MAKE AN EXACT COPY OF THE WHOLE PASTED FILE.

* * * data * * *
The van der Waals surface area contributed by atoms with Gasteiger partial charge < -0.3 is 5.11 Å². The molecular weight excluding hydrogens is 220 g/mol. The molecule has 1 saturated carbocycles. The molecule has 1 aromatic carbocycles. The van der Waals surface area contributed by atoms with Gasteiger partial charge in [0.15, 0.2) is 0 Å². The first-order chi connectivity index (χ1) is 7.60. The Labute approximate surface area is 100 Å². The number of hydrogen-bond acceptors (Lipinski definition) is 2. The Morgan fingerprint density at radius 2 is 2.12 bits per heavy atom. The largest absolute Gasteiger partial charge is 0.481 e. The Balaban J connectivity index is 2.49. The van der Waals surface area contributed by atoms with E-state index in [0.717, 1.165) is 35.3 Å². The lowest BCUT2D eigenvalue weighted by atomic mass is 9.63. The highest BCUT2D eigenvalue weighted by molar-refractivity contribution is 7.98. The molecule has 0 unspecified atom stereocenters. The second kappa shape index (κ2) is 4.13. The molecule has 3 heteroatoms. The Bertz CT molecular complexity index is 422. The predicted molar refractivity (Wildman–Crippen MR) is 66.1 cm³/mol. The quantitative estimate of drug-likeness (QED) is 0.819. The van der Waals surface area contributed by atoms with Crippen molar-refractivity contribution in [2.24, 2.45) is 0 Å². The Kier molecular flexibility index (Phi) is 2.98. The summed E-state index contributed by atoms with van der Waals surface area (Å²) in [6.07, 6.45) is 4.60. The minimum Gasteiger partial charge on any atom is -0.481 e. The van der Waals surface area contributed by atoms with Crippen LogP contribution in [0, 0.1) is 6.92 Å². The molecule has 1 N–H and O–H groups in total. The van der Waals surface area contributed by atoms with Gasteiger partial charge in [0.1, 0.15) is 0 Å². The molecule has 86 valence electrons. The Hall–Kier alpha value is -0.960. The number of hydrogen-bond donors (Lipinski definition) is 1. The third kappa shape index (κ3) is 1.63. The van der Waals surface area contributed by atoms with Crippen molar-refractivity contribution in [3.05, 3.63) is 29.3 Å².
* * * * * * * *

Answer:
The van der Waals surface area contributed by atoms with Gasteiger partial charge < -0.3 is 5.11 Å². The molecular weight excluding hydrogens is 220 g/mol. The molecule has 1 saturated carbocycles. The molecule has 1 aromatic carbocycles. The van der Waals surface area contributed by atoms with Gasteiger partial charge in [0.15, 0.2) is 0 Å². The first-order chi connectivity index (χ1) is 7.60. The Labute approximate surface area is 100 Å². The number of hydrogen-bond acceptors (Lipinski definition) is 2. The Morgan fingerprint density at radius 2 is 2.12 bits per heavy atom. The largest absolute Gasteiger partial charge is 0.481 e. The Balaban J connectivity index is 2.49. The van der Waals surface area contributed by atoms with E-state index in [0.717, 1.165) is 35.3 Å². The lowest BCUT2D eigenvalue weighted by atomic mass is 9.63. The highest BCUT2D eigenvalue weighted by molar-refractivity contribution is 7.98. The molecule has 0 unspecified atom stereocenters. The second kappa shape index (κ2) is 4.13. The molecule has 3 heteroatoms. The Bertz CT molecular complexity index is 422. The predicted molar refractivity (Wildman–Crippen MR) is 66.1 cm³/mol. The quantitative estimate of drug-likeness (QED) is 0.819. The van der Waals surface area contributed by atoms with Crippen molar-refractivity contribution in [2.24, 2.45) is 0 Å². The Kier molecular flexibility index (Phi) is 2.98. The summed E-state index contributed by atoms with van der Waals surface area (Å²) in [6.07, 6.45) is 4.60. The minimum Gasteiger partial charge on any atom is -0.481 e. The van der Waals surface area contributed by atoms with Crippen LogP contribution in [0, 0.1) is 6.92 Å². The molecule has 1 N–H and O–H groups in total. The van der Waals surface area contributed by atoms with Gasteiger partial charge in [0.1, 0.15) is 0 Å². The molecule has 86 valence electrons. The Hall–Kier alpha value is -0.960. The number of hydrogen-bond donors (Lipinski definition) is 1. The third kappa shape index (κ3) is 1.63. The van der Waals surface area contributed by atoms with Crippen molar-refractivity contribution in [3.05, 3.63) is 29.3 Å².